Controversy exists when one individual's ideas, information, conclusions, theories, and opinions are incompatible with those of another. To engage in controversy and seek to reach an agreement, students must research and prepare a position, present and advocate their position, refute opposing positions and rebut attacks on their own position, reverse perspectives, and create a synthesis that all group members can agree to. (Johnson and Johnson, 1995). Such a cooperation, conflict resolution-based curriculum promotes intellectual discussion among all students (K-12). Students who were given this program demonstrated an increased achievement and retention of learned conflict resolution skills. They also demonstrated a stronger liking for working together, and a more positive perception of the teacher/student, mentor- oriented relationship.

The Controversy process consists of five steps (Johnson and Johnson, 1998) : (1) researching and preparing the best case possible for the assigned position, (2) making a persuasive presentation as to the validity of the position, (3) engaging in an open discussion by continuing to advocate one's own position, attempting to refute the opposing position, and rebutting others' attacks, (4) reversing perspectives and presenting the opposing position as persuasively and completely as possible, and (5) creating a synthesis that is students' best reasoned judgment on the issue. The curriculum that was implemented focused on these steps, and may be used in any subject area with any age student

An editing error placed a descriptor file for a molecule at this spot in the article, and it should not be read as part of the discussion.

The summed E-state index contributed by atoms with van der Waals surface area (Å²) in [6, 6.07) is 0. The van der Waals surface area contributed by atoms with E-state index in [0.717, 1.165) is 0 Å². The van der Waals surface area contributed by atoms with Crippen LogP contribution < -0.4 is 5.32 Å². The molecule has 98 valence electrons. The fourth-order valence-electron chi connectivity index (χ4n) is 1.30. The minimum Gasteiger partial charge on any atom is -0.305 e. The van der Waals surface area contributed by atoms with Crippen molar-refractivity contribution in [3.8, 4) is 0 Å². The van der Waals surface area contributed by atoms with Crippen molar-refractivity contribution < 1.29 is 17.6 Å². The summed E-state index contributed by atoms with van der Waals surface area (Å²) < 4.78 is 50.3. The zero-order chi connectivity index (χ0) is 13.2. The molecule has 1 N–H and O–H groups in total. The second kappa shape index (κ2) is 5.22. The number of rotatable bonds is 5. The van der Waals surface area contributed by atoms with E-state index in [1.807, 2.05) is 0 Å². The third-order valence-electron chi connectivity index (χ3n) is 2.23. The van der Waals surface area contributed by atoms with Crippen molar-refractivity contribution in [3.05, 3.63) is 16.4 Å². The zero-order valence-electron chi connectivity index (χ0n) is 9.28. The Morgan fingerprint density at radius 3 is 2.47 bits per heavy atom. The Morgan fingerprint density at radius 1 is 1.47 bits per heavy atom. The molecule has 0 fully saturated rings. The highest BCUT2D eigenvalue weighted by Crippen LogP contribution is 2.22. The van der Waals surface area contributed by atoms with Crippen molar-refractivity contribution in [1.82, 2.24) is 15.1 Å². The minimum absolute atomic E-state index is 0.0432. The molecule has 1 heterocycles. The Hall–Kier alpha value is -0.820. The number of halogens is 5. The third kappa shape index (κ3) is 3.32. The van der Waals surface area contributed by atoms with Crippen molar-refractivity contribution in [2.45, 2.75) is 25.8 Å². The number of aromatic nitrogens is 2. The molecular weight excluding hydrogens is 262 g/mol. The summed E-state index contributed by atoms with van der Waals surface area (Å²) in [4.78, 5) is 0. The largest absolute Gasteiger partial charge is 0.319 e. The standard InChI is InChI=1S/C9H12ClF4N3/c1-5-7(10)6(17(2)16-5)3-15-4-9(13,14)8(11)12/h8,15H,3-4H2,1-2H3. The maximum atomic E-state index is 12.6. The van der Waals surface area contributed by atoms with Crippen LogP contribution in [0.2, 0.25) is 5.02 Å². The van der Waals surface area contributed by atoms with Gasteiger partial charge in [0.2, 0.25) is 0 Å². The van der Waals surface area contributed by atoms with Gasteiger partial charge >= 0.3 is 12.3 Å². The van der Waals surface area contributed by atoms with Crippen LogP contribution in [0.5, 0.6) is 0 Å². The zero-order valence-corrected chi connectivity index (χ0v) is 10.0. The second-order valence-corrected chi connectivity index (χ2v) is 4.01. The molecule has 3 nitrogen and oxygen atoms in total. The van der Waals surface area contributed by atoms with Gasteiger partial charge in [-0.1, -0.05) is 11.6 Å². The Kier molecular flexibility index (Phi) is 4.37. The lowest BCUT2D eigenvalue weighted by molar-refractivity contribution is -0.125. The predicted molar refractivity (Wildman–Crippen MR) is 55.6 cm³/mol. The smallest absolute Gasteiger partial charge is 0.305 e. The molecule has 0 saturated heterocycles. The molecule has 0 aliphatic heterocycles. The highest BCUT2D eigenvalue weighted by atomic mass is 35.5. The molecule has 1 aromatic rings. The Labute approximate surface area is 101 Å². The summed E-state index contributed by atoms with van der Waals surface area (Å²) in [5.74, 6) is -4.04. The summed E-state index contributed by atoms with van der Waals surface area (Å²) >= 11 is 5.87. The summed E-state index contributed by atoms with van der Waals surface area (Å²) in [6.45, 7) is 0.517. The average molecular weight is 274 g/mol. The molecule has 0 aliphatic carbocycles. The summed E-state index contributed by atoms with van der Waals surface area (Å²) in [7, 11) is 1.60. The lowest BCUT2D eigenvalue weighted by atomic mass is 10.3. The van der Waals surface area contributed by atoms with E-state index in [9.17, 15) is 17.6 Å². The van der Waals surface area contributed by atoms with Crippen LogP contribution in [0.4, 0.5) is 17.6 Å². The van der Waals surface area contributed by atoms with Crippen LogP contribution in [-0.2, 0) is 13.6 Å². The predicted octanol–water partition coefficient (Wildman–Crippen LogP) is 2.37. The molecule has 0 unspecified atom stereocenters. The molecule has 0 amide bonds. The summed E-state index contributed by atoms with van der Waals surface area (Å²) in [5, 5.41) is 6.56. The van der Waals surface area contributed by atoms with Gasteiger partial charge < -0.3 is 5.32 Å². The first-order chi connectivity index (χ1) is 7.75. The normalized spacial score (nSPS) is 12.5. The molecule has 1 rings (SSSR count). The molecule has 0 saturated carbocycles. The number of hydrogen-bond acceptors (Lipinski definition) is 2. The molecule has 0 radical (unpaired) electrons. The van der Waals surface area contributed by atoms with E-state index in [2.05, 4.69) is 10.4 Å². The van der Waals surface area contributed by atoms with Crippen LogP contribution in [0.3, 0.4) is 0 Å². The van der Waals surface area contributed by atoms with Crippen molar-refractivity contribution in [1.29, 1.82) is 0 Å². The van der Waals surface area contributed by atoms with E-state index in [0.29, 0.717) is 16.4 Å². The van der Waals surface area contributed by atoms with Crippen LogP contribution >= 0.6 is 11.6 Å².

The University Student's Role

The undergraduate's role in implementing the curriculum consisted of attending an on-campus class each week, before going into the inner-city classrooms to teach the public schools students. Undergraduates learned to specify the objectives for learning social skills, as well as make a number of decisions before beginning the process. An Instructor for the University's Department of Curriculum and Instruction taught the undergraduates how to explain and orchestrate the academic task and curriculum procedure, monitor the public schools students as they engaged in the curriculum, intervene when necessary to improve individual and team work, and to evaluate academic achievement. Undergraduates would then visit their assigned public school classrooms to teach their lessons.

Public School Classroom Instructional Procedure